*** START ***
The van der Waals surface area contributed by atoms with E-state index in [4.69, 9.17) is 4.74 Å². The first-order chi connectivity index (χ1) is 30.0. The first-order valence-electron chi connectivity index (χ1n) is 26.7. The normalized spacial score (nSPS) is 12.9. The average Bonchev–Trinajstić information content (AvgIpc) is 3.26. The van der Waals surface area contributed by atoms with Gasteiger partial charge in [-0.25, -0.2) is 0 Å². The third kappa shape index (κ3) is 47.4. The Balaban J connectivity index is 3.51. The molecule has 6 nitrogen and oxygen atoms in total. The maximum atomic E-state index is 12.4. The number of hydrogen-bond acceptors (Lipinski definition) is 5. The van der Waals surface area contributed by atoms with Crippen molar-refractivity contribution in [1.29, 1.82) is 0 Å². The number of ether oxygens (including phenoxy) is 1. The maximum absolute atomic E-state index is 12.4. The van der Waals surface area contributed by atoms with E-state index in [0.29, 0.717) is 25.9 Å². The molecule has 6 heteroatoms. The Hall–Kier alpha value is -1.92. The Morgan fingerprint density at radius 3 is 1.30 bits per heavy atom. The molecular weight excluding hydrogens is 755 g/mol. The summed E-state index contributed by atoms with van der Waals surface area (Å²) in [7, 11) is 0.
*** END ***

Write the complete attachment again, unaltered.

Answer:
The van der Waals surface area contributed by atoms with E-state index in [4.69, 9.17) is 4.74 Å². The first-order chi connectivity index (χ1) is 30.0. The first-order valence-electron chi connectivity index (χ1n) is 26.7. The normalized spacial score (nSPS) is 12.9. The average Bonchev–Trinajstić information content (AvgIpc) is 3.26. The van der Waals surface area contributed by atoms with Gasteiger partial charge in [-0.25, -0.2) is 0 Å². The third kappa shape index (κ3) is 47.4. The Balaban J connectivity index is 3.51. The molecule has 6 nitrogen and oxygen atoms in total. The maximum atomic E-state index is 12.4. The number of hydrogen-bond acceptors (Lipinski definition) is 5. The van der Waals surface area contributed by atoms with Crippen molar-refractivity contribution in [1.29, 1.82) is 0 Å². The number of ether oxygens (including phenoxy) is 1. The maximum absolute atomic E-state index is 12.4. The van der Waals surface area contributed by atoms with E-state index in [0.29, 0.717) is 25.9 Å². The molecule has 6 heteroatoms. The Hall–Kier alpha value is -1.92. The Morgan fingerprint density at radius 3 is 1.30 bits per heavy atom. The molecular weight excluding hydrogens is 755 g/mol. The summed E-state index contributed by atoms with van der Waals surface area (Å²) in [7, 11) is 0.